Science, Superstars & Stocks: Is Everything Getting Harder?

Is everything getting harder? There is a growing meme that things are getting more difficult, from science, to drug discovery, to investing, to the top levels of sports.

Two quick graphs to make the point. First, in drug discovery, where we are seeing a decline in new molecular entities per dollar spent.

2011 07 01 0608

Next, in basic science, where we can see the same “difficult discovery” problem taking hold over time in various disciplines.

Science metrics

What, if anything, is the world trying to tell us? On some level it seems that things are getting harder — it is tougher to be a dominant player in sports given global talent pools, better training, more mimicry, etc. Similarly, science in many important areas does seem stalled, with progress proceeding glacially, whether it is drug discovery, or fundamental physics, or energy.

One way to look at this is that we have done the easy things. We have found the findable things that were easy to find, from science to investing, and we have lived through the era where physical talent and some training made you globally dominant in sports, and now things get very difficult.

The preceding is superficially true, but too pat.

Things have never felt easy at the time. Scientific discoveries never made themselves. The cost of discovery must be weighted against societal wealth; the pool from which athletes and top investors emerge has always been competitive. Granted, sports and investing are unusual in that the actions of participants makes the fields themselves more difficult by changing the nature of the domains — competing away easy alpha, so to speak. But progress in science has always been stop-start, with many plateaus, worthless forays, and box canyons, which causes progress to go to those best able to be clever, not just those with the most money or best lab (or training, or assets under management).

Yes, things are getting harder, and they will continue to do so. And I’m not in the camp that says we have an inexhaustible supply of anything just waiting for human ingenuity to be applied. But it’s worth reminding ourselves, especially with the current spate of stories about declining innovation, that we need to be careful about where the real scarcity lies — cleverness, not capital.

Related posts:

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  2. Monetary Police is Science, Everything Else is Stamp-Collecting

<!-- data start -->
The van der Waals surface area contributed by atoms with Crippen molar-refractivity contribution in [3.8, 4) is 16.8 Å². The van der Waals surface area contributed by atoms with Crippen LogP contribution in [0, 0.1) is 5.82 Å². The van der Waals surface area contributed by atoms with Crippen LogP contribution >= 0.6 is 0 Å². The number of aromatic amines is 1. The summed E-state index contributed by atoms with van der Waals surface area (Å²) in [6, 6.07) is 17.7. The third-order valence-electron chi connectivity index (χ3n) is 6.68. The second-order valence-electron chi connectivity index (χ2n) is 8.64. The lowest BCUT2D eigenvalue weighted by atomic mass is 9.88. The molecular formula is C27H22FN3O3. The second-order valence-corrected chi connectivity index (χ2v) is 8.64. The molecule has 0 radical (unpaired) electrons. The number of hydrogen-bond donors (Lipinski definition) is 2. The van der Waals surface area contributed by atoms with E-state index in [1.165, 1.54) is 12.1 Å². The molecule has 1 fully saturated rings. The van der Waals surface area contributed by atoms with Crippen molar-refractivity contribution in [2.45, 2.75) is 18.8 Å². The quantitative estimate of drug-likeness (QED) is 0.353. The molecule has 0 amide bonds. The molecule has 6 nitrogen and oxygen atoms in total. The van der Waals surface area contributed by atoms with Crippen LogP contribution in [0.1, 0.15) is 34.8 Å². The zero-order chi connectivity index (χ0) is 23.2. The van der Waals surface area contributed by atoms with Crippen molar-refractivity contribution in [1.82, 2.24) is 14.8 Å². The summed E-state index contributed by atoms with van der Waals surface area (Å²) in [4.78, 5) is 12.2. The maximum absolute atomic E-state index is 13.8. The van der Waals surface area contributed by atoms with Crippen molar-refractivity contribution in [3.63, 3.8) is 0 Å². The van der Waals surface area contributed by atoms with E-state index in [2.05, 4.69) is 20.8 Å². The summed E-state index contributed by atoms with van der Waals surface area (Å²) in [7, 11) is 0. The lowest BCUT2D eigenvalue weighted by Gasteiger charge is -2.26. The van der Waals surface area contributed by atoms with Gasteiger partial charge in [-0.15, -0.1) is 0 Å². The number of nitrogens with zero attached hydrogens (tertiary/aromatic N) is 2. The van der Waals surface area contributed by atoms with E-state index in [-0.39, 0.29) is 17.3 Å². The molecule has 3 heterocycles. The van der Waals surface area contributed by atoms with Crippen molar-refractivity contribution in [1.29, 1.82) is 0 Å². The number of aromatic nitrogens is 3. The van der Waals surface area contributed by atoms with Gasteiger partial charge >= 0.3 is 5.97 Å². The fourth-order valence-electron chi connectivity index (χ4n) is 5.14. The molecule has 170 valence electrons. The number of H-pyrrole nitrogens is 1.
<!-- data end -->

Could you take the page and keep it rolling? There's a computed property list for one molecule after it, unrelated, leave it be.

3. Science Friday: How Do Inventors Invent?
  4. China Leaps to Second Spot in Global Science
  5. Video from My Wired Science Appearance


  1. There's a big difference between

    1) The easy discoveries have already been made in field X

    2) There is a field Y where easy discoveries are still to be made

    In some cases, just go from field X to field Y is glib, especially for an individual.

  2. ForestFire0 says:

    This is a horribly reasoned article. As a commenter above pointed out, the decreasing size of planets and mammals would indicated an improvement in technology. It would have made a little more sense (but not a lot) to look at the number of planets or mammals discovered.
    Also, there are only a finite number of elements to be found. Even before some were discovered in the lab, their properties were predicted based on the periodic table groups. So referencing elements in a article about discoveries being more difficult is pretty stupid.
    Since I've criticized every other graph, might as well finish off the category. Inflation is not some constant multiplier applied every year. It's an approximation of how costs are changing through the economy. Some goods and services might be experiencing inflation at a faster or slower rate than the overall rate of inflation. So labeling it with "inflation adjusted" doesn't mean it actually is.

  3. kedar says:

    There is so much wrong with these graphs its ridiculous. The last graph plots the inverse of the atomic size of the discovered elements. Of course that means the actual atomic size is getting bigger. Not that that has anything to do speed of discovery anyways, since every subsequent element you discover must be bigger than the previous one. BS Logic is what this is

  4. @romit says:

    The graphs are very misleading as has been amply pointed out by the other commenters. Nothing in this article stands up to logic. For some reason, the author has tried very painfully to prove his hypothesis that "everything is getting tougher" but none of the facts states support that. I hope Paul deletes this post…

  5. PatrikD says:

    Yes, complete BS.

    The planets graph is just horrid. It hides the fact that the *rate* at which we're discovering planets keeps increasing, and that we're getting closer and closer to being able to discover earth-sized planets.

    This is in no way "going downhill" – we're getting faster and better at it!